Rush of Hindus to get hitched as wedlock deadlock is over

Dancers at an Indian wedding

Sunday will witness a huge rush for weddings in India as a six-month drought of dates considered auspicious comes to an end.

Indian Hindus believe 16 May is one of the four most auspicious dates in their calendar.

Professional wedding planners claim that around 50,000 weddings are taking place in Mumbai and half that in Delhi.

However the mass weddings are causing shortages of priests, caterers and wedding halls.


According to the Hindu calendar, Sunday is the Akshaya Tritiya day, the first of the four most auspicious days to start new ventures, including entering into wedlock.

Astrologer Premila Devi says Akshaya Tritiya is a day that "brings eternal good fortune".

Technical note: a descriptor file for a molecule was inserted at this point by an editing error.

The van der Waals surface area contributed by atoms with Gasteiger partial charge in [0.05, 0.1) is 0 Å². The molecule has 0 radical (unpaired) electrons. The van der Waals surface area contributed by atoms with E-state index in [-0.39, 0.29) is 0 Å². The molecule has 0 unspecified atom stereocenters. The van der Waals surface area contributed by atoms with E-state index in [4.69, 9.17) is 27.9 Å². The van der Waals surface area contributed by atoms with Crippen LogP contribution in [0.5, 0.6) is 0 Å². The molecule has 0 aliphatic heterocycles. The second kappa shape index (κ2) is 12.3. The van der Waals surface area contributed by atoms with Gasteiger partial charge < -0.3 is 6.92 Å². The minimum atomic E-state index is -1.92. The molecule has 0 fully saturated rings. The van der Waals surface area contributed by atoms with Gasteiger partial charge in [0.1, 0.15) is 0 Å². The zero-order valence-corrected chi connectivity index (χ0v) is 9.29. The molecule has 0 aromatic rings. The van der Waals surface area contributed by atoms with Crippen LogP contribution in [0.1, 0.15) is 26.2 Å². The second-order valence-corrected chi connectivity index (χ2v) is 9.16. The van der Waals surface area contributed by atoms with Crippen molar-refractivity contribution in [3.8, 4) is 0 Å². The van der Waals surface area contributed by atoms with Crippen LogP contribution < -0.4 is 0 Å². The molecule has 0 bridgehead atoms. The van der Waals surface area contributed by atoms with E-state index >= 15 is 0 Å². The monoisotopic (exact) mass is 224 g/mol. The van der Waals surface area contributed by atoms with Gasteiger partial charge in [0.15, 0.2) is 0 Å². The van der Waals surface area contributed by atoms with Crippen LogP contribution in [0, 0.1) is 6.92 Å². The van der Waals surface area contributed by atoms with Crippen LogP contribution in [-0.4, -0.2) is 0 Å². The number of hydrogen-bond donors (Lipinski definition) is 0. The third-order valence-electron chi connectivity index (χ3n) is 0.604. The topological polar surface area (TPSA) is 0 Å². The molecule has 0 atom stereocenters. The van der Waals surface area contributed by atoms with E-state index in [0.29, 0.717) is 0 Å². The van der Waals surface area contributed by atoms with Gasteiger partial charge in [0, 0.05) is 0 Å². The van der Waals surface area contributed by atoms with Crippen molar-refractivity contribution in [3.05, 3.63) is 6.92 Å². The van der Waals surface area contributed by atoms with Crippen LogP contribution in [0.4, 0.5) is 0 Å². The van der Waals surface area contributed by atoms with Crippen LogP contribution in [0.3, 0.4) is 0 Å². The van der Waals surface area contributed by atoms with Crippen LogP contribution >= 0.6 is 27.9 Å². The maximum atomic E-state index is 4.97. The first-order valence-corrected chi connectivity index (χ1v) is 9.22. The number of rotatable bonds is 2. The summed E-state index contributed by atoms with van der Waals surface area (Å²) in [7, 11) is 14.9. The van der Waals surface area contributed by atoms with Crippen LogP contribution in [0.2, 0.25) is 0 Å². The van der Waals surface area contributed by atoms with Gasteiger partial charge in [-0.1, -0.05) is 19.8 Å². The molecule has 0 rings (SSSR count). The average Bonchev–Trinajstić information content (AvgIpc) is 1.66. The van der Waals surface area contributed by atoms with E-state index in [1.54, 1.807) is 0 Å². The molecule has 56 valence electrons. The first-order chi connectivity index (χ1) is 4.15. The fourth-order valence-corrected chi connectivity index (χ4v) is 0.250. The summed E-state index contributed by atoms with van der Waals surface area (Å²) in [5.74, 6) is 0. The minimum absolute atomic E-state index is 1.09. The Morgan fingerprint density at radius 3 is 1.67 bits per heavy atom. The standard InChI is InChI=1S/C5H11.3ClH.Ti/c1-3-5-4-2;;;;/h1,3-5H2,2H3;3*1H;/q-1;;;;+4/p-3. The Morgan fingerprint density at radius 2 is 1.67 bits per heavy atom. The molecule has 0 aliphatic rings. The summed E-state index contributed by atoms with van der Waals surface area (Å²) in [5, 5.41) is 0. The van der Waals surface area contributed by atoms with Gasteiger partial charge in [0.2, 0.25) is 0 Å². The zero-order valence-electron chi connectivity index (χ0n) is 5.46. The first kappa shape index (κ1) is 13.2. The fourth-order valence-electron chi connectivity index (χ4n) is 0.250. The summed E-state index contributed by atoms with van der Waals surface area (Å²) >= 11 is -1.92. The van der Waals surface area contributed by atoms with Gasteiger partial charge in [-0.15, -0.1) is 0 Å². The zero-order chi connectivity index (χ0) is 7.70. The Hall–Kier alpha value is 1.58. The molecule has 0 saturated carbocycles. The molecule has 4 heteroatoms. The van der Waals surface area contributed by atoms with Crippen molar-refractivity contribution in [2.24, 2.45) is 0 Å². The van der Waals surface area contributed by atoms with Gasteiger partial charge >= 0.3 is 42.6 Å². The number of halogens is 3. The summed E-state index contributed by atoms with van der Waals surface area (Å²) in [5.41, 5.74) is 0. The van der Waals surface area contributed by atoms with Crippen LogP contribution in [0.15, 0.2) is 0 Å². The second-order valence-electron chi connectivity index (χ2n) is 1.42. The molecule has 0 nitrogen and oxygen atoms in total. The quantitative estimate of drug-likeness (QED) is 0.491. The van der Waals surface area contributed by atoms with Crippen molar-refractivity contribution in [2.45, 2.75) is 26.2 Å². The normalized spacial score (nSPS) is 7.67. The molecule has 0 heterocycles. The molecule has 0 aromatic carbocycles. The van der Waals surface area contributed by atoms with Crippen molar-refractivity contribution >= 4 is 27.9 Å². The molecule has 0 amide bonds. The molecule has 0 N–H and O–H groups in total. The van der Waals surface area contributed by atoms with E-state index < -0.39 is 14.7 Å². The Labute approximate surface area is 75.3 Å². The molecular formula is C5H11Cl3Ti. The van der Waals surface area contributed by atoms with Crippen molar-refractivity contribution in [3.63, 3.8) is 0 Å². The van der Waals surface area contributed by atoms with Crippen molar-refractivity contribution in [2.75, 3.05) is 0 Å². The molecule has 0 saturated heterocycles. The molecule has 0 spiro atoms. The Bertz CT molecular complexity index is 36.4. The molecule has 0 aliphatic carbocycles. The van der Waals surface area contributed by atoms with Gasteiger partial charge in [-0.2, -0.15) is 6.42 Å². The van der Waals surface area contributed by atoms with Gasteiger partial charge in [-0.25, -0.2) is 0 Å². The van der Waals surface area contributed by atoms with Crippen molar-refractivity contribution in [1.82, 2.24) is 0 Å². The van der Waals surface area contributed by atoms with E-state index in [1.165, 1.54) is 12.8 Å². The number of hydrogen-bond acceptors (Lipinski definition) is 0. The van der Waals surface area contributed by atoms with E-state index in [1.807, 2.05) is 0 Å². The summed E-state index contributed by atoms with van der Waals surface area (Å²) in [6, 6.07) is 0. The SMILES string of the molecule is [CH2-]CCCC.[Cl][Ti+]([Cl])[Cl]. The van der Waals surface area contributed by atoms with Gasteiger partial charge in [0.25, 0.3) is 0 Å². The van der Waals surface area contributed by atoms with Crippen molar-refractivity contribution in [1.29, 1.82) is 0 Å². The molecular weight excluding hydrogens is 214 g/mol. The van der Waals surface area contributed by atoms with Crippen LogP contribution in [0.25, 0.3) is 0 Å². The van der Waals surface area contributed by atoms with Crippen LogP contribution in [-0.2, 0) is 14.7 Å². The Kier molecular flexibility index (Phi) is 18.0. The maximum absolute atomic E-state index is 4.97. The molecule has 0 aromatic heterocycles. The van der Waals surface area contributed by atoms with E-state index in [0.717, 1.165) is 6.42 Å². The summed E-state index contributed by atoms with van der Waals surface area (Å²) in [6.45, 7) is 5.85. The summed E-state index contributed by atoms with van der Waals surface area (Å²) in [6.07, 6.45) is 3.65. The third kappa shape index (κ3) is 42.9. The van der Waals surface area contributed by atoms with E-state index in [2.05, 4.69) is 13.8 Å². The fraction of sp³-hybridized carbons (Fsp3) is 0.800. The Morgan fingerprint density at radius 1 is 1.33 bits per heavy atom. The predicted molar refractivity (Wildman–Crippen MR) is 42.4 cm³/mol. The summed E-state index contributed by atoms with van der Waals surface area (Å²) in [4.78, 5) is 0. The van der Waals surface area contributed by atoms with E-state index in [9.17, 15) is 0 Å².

"It’s the most auspicious time to start any good venture, like business, marriages or moving into new houses."

It is certainly bringing fortune to the caterers, jewellers and wedding planners.

But while cash registers are ringing the traditionally lavish Indian weddings are also creating shortages of marriage venues, flowers and Hindu priests.

There are reports of affluent Indians hiring farmhouses for wedding ceremonies.

Akshaya Tritiya ends a nearly six-month drought during which it was regarded as inauspicious to undertake a new enterprise.

This article is from the BBC News website. © British Broadcasting Corporation, The BBC is not responsible for the content of external internet sites.

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